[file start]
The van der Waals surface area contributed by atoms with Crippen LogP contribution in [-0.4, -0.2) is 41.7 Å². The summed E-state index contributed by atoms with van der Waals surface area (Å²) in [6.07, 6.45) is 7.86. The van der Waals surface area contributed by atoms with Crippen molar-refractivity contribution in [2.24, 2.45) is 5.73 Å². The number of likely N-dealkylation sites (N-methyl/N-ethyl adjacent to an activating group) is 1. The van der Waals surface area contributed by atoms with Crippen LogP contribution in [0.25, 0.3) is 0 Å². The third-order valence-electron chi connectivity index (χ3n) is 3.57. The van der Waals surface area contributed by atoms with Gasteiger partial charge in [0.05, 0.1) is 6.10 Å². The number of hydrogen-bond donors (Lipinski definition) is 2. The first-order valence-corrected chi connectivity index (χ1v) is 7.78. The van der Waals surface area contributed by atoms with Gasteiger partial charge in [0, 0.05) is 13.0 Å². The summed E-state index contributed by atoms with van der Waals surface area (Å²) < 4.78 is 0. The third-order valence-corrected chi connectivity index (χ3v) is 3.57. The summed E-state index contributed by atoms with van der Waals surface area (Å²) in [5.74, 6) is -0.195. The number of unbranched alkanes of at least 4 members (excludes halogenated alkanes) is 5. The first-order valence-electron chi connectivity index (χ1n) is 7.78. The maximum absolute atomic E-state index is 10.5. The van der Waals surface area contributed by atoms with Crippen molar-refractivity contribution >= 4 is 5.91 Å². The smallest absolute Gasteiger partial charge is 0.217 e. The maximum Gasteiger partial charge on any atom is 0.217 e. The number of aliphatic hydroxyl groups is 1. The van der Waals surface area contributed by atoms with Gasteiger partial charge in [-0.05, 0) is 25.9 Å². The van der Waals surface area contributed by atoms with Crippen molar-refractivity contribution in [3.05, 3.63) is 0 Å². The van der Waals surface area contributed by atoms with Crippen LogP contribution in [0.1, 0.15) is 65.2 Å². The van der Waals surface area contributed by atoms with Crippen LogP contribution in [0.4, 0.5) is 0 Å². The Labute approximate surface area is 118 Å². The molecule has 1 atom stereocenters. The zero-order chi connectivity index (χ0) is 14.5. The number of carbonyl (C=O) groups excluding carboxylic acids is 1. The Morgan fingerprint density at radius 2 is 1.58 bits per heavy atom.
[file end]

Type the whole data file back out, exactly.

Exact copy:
The van der Waals surface area contributed by atoms with Crippen LogP contribution in [-0.4, -0.2) is 41.7 Å². The summed E-state index contributed by atoms with van der Waals surface area (Å²) in [6.07, 6.45) is 7.86. The van der Waals surface area contributed by atoms with Crippen molar-refractivity contribution in [2.24, 2.45) is 5.73 Å². The number of likely N-dealkylation sites (N-methyl/N-ethyl adjacent to an activating group) is 1. The van der Waals surface area contributed by atoms with Crippen LogP contribution in [0.25, 0.3) is 0 Å². The third-order valence-electron chi connectivity index (χ3n) is 3.57. The van der Waals surface area contributed by atoms with Gasteiger partial charge in [0.05, 0.1) is 6.10 Å². The number of hydrogen-bond donors (Lipinski definition) is 2. The first-order valence-corrected chi connectivity index (χ1v) is 7.78. The van der Waals surface area contributed by atoms with Gasteiger partial charge in [0, 0.05) is 13.0 Å². The summed E-state index contributed by atoms with van der Waals surface area (Å²) < 4.78 is 0. The third-order valence-corrected chi connectivity index (χ3v) is 3.57. The summed E-state index contributed by atoms with van der Waals surface area (Å²) in [5.74, 6) is -0.195. The number of unbranched alkanes of at least 4 members (excludes halogenated alkanes) is 5. The first-order valence-electron chi connectivity index (χ1n) is 7.78. The maximum absolute atomic E-state index is 10.5. The van der Waals surface area contributed by atoms with Crippen molar-refractivity contribution >= 4 is 5.91 Å². The smallest absolute Gasteiger partial charge is 0.217 e. The maximum Gasteiger partial charge on any atom is 0.217 e. The number of aliphatic hydroxyl groups is 1. The van der Waals surface area contributed by atoms with Gasteiger partial charge in [-0.05, 0) is 25.9 Å². The van der Waals surface area contributed by atoms with Crippen molar-refractivity contribution in [3.05, 3.63) is 0 Å². The van der Waals surface area contributed by atoms with Crippen LogP contribution in [0.1, 0.15) is 65.2 Å². The van der Waals surface area contributed by atoms with Crippen LogP contribution in [0.4, 0.5) is 0 Å². The Labute approximate surface area is 118 Å². The molecule has 1 atom stereocenters. The zero-order chi connectivity index (χ0) is 14.5. The number of carbonyl (C=O) groups excluding carboxylic acids is 1. The Morgan fingerprint density at radius 2 is 1.58 bits per heavy atom.